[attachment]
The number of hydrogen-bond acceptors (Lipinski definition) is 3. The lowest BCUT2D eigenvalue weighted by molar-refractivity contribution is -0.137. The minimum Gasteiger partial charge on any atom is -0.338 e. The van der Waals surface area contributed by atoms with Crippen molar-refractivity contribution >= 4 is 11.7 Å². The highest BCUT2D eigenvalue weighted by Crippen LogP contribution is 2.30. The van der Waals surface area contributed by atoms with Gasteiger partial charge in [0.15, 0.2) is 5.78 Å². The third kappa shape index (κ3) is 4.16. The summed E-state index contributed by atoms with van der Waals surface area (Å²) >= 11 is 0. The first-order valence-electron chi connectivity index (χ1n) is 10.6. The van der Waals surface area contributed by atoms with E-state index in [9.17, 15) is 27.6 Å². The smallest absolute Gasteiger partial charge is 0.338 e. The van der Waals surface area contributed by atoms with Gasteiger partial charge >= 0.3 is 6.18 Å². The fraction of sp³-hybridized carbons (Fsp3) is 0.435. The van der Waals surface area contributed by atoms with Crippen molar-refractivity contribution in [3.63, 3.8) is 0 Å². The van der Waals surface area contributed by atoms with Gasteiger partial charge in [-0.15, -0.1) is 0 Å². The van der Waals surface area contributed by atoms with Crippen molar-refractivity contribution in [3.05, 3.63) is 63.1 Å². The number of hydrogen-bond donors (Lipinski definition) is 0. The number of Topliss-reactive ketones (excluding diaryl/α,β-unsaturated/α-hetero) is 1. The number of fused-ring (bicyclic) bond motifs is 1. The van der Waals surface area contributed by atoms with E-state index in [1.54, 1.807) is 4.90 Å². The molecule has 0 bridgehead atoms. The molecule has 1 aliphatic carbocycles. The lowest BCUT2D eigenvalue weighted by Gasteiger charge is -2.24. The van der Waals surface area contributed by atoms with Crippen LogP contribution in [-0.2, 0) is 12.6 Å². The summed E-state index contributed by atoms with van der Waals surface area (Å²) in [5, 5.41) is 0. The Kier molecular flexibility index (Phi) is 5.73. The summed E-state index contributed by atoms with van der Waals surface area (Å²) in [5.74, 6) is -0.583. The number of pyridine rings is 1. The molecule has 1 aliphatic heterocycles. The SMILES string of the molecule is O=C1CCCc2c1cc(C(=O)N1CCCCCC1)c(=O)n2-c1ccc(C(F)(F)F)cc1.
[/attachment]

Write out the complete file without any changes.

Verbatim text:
The number of hydrogen-bond acceptors (Lipinski definition) is 3. The lowest BCUT2D eigenvalue weighted by molar-refractivity contribution is -0.137. The minimum Gasteiger partial charge on any atom is -0.338 e. The van der Waals surface area contributed by atoms with Crippen molar-refractivity contribution >= 4 is 11.7 Å². The highest BCUT2D eigenvalue weighted by Crippen LogP contribution is 2.30. The van der Waals surface area contributed by atoms with Gasteiger partial charge in [0.15, 0.2) is 5.78 Å². The third kappa shape index (κ3) is 4.16. The summed E-state index contributed by atoms with van der Waals surface area (Å²) >= 11 is 0. The first-order valence-electron chi connectivity index (χ1n) is 10.6. The van der Waals surface area contributed by atoms with E-state index in [9.17, 15) is 27.6 Å². The smallest absolute Gasteiger partial charge is 0.338 e. The van der Waals surface area contributed by atoms with Gasteiger partial charge >= 0.3 is 6.18 Å². The fraction of sp³-hybridized carbons (Fsp3) is 0.435. The van der Waals surface area contributed by atoms with Crippen molar-refractivity contribution in [3.63, 3.8) is 0 Å². The van der Waals surface area contributed by atoms with Gasteiger partial charge in [-0.15, -0.1) is 0 Å². The van der Waals surface area contributed by atoms with Crippen molar-refractivity contribution in [3.05, 3.63) is 63.1 Å². The number of hydrogen-bond donors (Lipinski definition) is 0. The number of Topliss-reactive ketones (excluding diaryl/α,β-unsaturated/α-hetero) is 1. The number of fused-ring (bicyclic) bond motifs is 1. The van der Waals surface area contributed by atoms with E-state index in [1.54, 1.807) is 4.90 Å². The molecule has 0 bridgehead atoms. The molecule has 1 aliphatic carbocycles. The lowest BCUT2D eigenvalue weighted by Gasteiger charge is -2.24. The van der Waals surface area contributed by atoms with Crippen LogP contribution in [-0.2, 0) is 12.6 Å². The summed E-state index contributed by atoms with van der Waals surface area (Å²) in [5, 5.41) is 0. The Kier molecular flexibility index (Phi) is 5.73. The summed E-state index contributed by atoms with van der Waals surface area (Å²) in [5.74, 6) is -0.583. The number of pyridine rings is 1. The molecule has 1 aliphatic heterocycles. The SMILES string of the molecule is O=C1CCCc2c1cc(C(=O)N1CCCCCC1)c(=O)n2-c1ccc(C(F)(F)F)cc1.